New Course for Summer 2019!
E Asian 433: Visual Cultures in Socialist China
This three-credit undergraduate seminar teaches topics in the study of the visual cultures of East Asia from antiquity to the present. It examines broadly illustrative texts and genres, major historiographic, theoretical, and methodological issues, and the technologies of vision and visuality in China, Japan, and Korea.
In Summer 2019, this seminar will focus on cultural productions in the socialist period (19491978) of the People’s Republic of China, with particular attention to the intersection of culture and politics, of aesthetics and ideology. We approach socialist visual cultures through three questions: (1) what is culture; (2) what is visuality; and (3) what kind of role did visual culture play in the socialist construction and mobilization. To that end, we will go through key texts and genres (re)invented during this period, starting with a pre-history in the Yan’an years and concluding with nostalgic remembering of socialism in the contemporary Chinese society.
- Introduction & Building Blocks: the Yan’an years
- Cinema and Film Industry
- National Style of Arts
- Youthful China
- Gender and Socialism
- Body Culture
- Dancing into Revolution
- Performing Revolution (I): Opera Reforms
- Performing Revolution (II): Model Operas
- Listening Culture
- Spatial Practices
- Socialist Domesticity
- Imagining the Globe
- Science and Education
- Socialist Legacies
Survey of Modern Chinese Literature
Spring 2016 syllabus:
Summer 2017 syllabus:
New Course Proposal 1:
Animals in Modern Chinese Literature and Culture
Modern Chinese literature was born with the symptomatic anxieties over humanity. This course explores the “literature for human” by examining, paradoxically, the figure of animals. The perspective from the nonhuman agents allows us to revisit important themes in modern Chinese literature and culture, including modernity, war, revolution, and nation-building. More importantly, we will discover new texts that are both of interest and speaking to canonical works, such as children’s literature and science fiction. Our topics include but are not limited to: social Darwinism, animalization of the female body, human-animal intimacy, the making of the masses, the interface of animal science and literature, and disputing humanity in sci-fi works. Students will not only get familiar with major genres and works in modern Chinese literature, but also gain a critical perspective to rethink what constitutes human subjectivity.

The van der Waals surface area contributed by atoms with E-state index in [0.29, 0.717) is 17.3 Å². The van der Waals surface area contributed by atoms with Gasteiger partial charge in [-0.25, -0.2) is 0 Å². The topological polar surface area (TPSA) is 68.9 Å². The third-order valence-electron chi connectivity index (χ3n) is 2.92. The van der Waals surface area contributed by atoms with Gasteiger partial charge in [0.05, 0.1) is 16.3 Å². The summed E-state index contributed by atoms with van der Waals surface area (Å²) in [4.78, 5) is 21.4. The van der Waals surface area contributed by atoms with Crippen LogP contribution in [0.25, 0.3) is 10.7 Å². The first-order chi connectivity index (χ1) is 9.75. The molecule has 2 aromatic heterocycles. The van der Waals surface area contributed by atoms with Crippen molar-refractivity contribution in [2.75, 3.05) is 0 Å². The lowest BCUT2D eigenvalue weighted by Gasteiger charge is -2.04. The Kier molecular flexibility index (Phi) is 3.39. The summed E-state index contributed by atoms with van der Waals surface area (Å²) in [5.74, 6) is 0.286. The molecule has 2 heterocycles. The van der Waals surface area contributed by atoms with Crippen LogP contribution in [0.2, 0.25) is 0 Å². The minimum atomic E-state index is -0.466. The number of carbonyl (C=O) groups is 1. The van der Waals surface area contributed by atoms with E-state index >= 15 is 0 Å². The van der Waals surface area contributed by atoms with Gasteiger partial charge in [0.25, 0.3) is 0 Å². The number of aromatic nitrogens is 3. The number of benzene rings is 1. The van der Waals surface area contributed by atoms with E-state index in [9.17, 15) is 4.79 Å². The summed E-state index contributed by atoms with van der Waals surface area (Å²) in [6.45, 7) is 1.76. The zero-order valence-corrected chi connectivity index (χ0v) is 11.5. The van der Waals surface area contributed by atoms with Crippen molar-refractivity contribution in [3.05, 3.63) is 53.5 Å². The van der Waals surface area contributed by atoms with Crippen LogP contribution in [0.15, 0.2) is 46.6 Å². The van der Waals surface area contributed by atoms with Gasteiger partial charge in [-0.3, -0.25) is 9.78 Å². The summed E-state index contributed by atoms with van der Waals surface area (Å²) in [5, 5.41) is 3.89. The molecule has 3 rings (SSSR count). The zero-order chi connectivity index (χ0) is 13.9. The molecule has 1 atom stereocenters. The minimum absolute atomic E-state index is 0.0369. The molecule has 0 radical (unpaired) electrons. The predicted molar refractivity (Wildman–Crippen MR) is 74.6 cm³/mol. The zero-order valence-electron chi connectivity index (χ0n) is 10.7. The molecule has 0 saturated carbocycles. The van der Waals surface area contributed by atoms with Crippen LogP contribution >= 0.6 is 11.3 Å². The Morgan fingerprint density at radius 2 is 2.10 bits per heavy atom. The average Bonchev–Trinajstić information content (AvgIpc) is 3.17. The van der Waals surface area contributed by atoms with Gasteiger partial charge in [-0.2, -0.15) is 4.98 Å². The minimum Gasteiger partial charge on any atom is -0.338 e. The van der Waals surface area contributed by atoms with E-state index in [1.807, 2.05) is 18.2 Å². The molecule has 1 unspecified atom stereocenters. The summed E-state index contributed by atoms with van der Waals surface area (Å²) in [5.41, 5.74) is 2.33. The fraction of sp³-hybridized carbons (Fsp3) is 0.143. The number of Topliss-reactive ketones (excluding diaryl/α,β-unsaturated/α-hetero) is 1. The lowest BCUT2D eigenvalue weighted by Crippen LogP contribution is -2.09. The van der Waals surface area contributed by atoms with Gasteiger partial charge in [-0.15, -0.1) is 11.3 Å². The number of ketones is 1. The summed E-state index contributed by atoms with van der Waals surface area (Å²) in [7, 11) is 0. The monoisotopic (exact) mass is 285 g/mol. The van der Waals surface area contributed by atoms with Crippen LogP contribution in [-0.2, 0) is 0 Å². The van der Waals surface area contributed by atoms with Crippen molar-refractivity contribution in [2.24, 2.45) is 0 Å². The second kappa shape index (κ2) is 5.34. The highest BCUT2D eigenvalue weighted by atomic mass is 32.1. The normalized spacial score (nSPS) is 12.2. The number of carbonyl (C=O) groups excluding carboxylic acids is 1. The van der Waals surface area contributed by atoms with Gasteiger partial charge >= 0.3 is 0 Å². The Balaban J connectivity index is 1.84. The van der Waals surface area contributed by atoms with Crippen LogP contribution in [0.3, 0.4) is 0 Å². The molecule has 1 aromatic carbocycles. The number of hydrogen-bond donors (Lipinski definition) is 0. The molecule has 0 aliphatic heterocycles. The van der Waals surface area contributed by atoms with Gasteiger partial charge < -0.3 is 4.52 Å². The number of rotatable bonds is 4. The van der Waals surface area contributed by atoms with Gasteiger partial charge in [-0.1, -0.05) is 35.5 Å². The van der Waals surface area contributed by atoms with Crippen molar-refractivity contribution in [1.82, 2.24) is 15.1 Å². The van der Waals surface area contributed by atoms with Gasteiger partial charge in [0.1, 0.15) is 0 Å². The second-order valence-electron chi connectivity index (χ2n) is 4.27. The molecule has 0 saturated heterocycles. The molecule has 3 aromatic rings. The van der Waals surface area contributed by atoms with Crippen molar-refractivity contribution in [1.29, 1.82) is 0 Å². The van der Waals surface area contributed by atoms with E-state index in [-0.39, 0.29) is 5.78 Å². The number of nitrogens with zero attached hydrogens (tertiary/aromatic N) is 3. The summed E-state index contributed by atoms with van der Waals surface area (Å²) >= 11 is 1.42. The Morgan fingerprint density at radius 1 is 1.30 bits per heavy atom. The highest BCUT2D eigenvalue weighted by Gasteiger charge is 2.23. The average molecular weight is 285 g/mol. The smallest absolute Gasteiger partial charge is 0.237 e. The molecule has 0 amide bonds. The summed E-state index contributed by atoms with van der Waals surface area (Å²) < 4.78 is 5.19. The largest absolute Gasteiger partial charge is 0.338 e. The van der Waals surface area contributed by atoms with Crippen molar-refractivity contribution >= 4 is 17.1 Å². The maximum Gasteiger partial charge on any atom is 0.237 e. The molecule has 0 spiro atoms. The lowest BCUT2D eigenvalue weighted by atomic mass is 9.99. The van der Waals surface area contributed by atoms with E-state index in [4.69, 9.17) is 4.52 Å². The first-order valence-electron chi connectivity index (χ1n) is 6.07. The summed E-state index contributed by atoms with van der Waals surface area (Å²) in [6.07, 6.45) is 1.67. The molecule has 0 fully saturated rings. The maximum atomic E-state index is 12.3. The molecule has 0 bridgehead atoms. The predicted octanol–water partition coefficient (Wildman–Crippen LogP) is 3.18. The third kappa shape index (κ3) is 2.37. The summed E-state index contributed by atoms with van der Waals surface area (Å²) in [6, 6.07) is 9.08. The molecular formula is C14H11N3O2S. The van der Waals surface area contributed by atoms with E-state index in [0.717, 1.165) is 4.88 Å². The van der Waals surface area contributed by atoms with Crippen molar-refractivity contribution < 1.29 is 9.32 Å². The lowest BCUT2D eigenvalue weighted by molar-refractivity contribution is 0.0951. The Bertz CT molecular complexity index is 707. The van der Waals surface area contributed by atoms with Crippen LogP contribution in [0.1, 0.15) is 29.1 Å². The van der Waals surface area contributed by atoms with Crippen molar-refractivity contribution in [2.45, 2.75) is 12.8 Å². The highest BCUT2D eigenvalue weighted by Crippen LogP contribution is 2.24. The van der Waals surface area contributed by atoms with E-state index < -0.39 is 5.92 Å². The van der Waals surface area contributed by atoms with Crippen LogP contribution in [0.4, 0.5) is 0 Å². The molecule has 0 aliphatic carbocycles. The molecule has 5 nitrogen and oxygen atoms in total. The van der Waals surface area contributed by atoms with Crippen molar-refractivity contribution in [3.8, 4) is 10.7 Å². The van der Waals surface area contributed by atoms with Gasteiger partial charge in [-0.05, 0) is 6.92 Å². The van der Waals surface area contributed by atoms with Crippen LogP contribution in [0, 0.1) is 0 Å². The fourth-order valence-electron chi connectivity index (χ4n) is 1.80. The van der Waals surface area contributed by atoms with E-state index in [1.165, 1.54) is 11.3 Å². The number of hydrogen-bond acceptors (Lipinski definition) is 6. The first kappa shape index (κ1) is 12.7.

New Course Proposal 2:
“Chinese Body as Archive: from Ancient to Contemporary China”
This interdisciplinary course reads ancient and modern Chinese literature with the histories of medicine, disease, and science. The Chinese body is both a site of our exploration and archives inscripted with cosmology, religion, social hierarchy, sexual norms, racial biases, and biopolitics. Our topics include but are not limited to: “wind” as a literary force and a component of the body in Book of Songs, physiognomic descriptions of the body figure in Three Kingdoms, forensic literature on rape in the late imperial China, sexuality in erotica such as The Plum in the Golden Vase, the pathologization of Chinese body in the nineteenth century, aesthetics of androgyny in literature of the People’s Republic of China, neoliberal differentiation of the body quality in Yu Hua’s novels, and artistic works by Gunther von Hagens, Ai Weiwei, and Xiang Jing.